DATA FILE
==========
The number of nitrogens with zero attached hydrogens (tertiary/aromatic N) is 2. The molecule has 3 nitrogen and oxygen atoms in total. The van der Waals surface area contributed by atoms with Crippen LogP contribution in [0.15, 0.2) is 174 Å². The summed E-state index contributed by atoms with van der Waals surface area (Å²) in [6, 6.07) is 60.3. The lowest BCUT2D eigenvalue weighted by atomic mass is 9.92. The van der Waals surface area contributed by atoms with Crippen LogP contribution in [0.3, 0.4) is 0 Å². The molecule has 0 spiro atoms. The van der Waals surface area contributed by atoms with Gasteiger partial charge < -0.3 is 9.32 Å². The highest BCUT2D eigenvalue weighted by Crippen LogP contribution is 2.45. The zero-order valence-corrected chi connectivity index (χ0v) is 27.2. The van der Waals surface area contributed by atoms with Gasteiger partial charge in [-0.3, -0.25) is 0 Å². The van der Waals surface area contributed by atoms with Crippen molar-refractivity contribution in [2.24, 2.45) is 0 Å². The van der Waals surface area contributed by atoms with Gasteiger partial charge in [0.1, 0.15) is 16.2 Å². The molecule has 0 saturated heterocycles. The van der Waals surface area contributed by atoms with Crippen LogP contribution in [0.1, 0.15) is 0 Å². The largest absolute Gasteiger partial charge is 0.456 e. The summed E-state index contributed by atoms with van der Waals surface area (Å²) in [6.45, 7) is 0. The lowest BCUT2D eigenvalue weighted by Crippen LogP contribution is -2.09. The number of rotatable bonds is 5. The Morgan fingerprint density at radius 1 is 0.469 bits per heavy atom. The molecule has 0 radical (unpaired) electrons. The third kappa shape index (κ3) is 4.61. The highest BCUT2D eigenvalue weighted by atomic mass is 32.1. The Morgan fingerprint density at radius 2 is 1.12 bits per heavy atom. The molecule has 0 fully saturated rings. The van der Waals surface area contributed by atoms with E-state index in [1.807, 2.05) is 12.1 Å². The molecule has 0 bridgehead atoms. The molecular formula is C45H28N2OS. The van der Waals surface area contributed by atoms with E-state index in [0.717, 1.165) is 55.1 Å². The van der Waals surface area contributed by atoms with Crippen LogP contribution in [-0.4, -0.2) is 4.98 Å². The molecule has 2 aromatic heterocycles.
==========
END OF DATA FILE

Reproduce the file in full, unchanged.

The number of nitrogens with zero attached hydrogens (tertiary/aromatic N) is 2. The molecule has 3 nitrogen and oxygen atoms in total. The van der Waals surface area contributed by atoms with Crippen LogP contribution in [0.15, 0.2) is 174 Å². The summed E-state index contributed by atoms with van der Waals surface area (Å²) in [6, 6.07) is 60.3. The lowest BCUT2D eigenvalue weighted by atomic mass is 9.92. The van der Waals surface area contributed by atoms with Crippen LogP contribution in [0.3, 0.4) is 0 Å². The molecule has 0 spiro atoms. The van der Waals surface area contributed by atoms with Gasteiger partial charge < -0.3 is 9.32 Å². The highest BCUT2D eigenvalue weighted by Crippen LogP contribution is 2.45. The zero-order valence-corrected chi connectivity index (χ0v) is 27.2. The van der Waals surface area contributed by atoms with Gasteiger partial charge in [-0.3, -0.25) is 0 Å². The van der Waals surface area contributed by atoms with Crippen molar-refractivity contribution in [2.24, 2.45) is 0 Å². The van der Waals surface area contributed by atoms with Gasteiger partial charge in [0.1, 0.15) is 16.2 Å². The molecule has 0 saturated heterocycles. The van der Waals surface area contributed by atoms with Crippen LogP contribution in [0.1, 0.15) is 0 Å². The largest absolute Gasteiger partial charge is 0.456 e. The summed E-state index contributed by atoms with van der Waals surface area (Å²) in [6.45, 7) is 0. The lowest BCUT2D eigenvalue weighted by Crippen LogP contribution is -2.09. The number of rotatable bonds is 5. The Morgan fingerprint density at radius 1 is 0.469 bits per heavy atom. The molecule has 0 radical (unpaired) electrons. The third kappa shape index (κ3) is 4.61. The highest BCUT2D eigenvalue weighted by atomic mass is 32.1. The Morgan fingerprint density at radius 2 is 1.12 bits per heavy atom. The molecule has 0 fully saturated rings. The van der Waals surface area contributed by atoms with E-state index in [1.807, 2.05) is 12.1 Å². The molecule has 0 bridgehead atoms. The molecular formula is C45H28N2OS. The van der Waals surface area contributed by atoms with E-state index in [0.717, 1.165) is 55.1 Å². The van der Waals surface area contributed by atoms with Crippen LogP contribution in [-0.4, -0.2) is 4.98 Å². The molecule has 2 aromatic heterocycles.